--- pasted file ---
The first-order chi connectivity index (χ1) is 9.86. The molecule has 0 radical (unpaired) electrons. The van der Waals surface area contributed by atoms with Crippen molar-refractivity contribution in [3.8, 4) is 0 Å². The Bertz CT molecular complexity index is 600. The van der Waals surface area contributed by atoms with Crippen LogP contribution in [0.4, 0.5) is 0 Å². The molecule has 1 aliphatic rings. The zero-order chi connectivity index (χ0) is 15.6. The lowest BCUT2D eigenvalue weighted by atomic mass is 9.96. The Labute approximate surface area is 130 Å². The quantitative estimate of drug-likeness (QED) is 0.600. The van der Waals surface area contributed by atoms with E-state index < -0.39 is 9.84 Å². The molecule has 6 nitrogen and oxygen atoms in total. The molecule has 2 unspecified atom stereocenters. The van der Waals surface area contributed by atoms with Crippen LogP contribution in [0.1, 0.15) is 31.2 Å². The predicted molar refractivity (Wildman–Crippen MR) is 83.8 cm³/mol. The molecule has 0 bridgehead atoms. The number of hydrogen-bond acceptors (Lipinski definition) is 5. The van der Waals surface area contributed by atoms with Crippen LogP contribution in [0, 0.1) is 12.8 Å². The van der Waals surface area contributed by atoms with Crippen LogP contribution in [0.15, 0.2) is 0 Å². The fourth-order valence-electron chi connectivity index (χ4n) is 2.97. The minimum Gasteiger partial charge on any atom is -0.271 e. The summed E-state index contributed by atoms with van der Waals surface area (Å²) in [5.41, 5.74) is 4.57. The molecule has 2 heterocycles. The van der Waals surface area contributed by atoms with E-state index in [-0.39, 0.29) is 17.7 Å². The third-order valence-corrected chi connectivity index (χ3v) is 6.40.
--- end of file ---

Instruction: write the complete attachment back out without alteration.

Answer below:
The first-order chi connectivity index (χ1) is 9.86. The molecule has 0 radical (unpaired) electrons. The van der Waals surface area contributed by atoms with Crippen molar-refractivity contribution in [3.8, 4) is 0 Å². The Bertz CT molecular complexity index is 600. The van der Waals surface area contributed by atoms with Crippen LogP contribution in [0.4, 0.5) is 0 Å². The molecule has 1 aliphatic rings. The zero-order chi connectivity index (χ0) is 15.6. The lowest BCUT2D eigenvalue weighted by atomic mass is 9.96. The Labute approximate surface area is 130 Å². The quantitative estimate of drug-likeness (QED) is 0.600. The van der Waals surface area contributed by atoms with E-state index < -0.39 is 9.84 Å². The molecule has 6 nitrogen and oxygen atoms in total. The molecule has 2 unspecified atom stereocenters. The van der Waals surface area contributed by atoms with Crippen LogP contribution in [0.1, 0.15) is 31.2 Å². The predicted molar refractivity (Wildman–Crippen MR) is 83.8 cm³/mol. The molecule has 0 bridgehead atoms. The number of hydrogen-bond acceptors (Lipinski definition) is 5. The van der Waals surface area contributed by atoms with Crippen LogP contribution in [0, 0.1) is 12.8 Å². The van der Waals surface area contributed by atoms with Crippen LogP contribution in [0.15, 0.2) is 0 Å². The fourth-order valence-electron chi connectivity index (χ4n) is 2.97. The minimum Gasteiger partial charge on any atom is -0.271 e. The summed E-state index contributed by atoms with van der Waals surface area (Å²) in [5.41, 5.74) is 4.57. The molecule has 2 heterocycles. The van der Waals surface area contributed by atoms with E-state index in [-0.39, 0.29) is 17.7 Å². The third-order valence-corrected chi connectivity index (χ3v) is 6.40.